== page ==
Glaser: Yes. I started writing in a notebook a lot, “reporting” on what was happening. That helped meld ideas. In my notebook, I’ll talk about the writing that I’m working on, but I’ll also write about, like, [points] that woman’s earrings, which are really cool. I like how there are different tenses and realities. I love that writing can jump between internal or external, past and future. Notebook writing helped me track how the mind can just drift. You’re writing in a little notebook and not being too self-conscious. It’s like your diary. In New York there’s all these sounds. Sometimes I’ll just sit on a park bench and write descriptions of people who are passing. I like when one idea interrupts the last idea. I want to capture that in this book.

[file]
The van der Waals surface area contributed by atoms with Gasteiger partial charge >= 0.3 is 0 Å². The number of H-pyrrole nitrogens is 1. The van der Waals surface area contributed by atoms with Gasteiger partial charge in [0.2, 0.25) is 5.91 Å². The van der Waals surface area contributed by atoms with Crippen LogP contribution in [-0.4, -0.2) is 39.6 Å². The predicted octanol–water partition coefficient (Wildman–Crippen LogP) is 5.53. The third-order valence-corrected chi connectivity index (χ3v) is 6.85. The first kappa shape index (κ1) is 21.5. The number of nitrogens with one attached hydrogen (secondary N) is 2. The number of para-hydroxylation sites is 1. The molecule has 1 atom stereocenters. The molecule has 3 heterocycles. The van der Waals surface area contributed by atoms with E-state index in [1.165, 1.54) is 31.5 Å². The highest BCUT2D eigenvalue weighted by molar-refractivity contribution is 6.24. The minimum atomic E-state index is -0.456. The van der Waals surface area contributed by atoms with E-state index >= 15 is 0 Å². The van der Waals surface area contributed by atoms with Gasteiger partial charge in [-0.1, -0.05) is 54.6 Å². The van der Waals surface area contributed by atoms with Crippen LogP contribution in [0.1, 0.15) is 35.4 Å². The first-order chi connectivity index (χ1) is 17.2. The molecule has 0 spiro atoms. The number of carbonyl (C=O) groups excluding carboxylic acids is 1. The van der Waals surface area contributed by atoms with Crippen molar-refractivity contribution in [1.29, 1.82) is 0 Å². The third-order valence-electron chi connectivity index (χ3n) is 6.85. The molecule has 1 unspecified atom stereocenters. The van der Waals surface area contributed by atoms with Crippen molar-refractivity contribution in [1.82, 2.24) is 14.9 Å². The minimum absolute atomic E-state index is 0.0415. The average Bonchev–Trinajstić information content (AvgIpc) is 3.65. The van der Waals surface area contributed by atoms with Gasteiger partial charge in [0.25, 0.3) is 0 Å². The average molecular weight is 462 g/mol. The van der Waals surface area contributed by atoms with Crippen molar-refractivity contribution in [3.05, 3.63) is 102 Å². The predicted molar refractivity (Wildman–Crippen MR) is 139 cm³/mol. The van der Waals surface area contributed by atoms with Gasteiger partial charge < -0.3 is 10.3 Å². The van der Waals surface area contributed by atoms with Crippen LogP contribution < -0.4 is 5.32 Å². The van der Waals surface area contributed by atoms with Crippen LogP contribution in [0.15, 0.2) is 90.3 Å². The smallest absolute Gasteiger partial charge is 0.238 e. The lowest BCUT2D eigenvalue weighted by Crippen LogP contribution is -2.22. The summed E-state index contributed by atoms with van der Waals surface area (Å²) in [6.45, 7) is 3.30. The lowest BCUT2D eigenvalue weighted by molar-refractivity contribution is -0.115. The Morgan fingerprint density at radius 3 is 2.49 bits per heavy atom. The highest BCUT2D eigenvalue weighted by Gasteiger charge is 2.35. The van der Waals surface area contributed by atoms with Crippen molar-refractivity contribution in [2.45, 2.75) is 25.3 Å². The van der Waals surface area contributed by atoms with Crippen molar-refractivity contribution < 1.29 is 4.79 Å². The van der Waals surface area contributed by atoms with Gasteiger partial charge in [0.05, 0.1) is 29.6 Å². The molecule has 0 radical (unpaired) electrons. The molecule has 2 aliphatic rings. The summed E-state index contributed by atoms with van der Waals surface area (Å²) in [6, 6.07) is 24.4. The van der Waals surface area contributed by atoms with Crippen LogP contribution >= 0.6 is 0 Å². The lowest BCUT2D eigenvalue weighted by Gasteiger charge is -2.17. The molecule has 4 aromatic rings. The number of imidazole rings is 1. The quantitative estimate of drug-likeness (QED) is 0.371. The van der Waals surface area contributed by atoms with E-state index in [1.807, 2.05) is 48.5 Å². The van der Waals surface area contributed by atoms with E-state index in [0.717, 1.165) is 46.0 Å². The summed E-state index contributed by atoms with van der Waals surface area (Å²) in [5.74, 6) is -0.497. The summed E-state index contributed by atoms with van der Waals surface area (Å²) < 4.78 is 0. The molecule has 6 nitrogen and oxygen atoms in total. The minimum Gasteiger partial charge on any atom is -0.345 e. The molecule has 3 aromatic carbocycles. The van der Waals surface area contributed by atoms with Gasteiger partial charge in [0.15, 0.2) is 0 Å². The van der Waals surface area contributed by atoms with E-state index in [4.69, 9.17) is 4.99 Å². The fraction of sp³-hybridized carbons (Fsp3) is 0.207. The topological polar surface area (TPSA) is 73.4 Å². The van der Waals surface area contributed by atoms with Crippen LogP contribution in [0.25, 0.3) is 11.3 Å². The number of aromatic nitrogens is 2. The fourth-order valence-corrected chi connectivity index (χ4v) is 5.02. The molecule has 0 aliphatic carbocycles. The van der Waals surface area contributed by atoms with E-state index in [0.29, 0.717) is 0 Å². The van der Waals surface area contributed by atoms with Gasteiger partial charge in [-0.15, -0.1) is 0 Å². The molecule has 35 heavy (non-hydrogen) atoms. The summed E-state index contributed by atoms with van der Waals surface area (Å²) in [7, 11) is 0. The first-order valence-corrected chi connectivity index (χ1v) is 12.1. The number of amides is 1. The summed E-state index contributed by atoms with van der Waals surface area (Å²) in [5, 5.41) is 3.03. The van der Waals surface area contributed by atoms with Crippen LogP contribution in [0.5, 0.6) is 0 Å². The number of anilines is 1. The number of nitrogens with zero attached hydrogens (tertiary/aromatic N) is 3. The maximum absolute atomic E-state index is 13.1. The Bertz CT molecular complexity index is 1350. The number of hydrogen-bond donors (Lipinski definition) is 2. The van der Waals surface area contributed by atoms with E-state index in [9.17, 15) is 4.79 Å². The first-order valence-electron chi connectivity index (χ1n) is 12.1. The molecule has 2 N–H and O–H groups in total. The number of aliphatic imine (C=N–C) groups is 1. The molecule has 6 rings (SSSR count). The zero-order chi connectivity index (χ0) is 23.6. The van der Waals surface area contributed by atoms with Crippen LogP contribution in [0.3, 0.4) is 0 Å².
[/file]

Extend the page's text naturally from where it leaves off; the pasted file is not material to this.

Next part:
Interviewer: Were you one of those kids who wrote in diaries growing up?
Glaser: I had diaries and then when I was in college, it became more emailbased. I sent a lot of long emails to friends.
Interviewer: That’s changing. We’re close to the same age, and I remember that interest in letters and writing long emails. Now that’s all trickled off into two-sentence emails.
Glaser: Well, now people are tweeting things that they would have been emailing to people. One time I was writing an email to friends and I thought of a joke and stopped writing the email to tweet it instead, which seemed like a dark moment.
Interviewer: Yeah, talk about boundaries and fluidity, between the private and wildly public.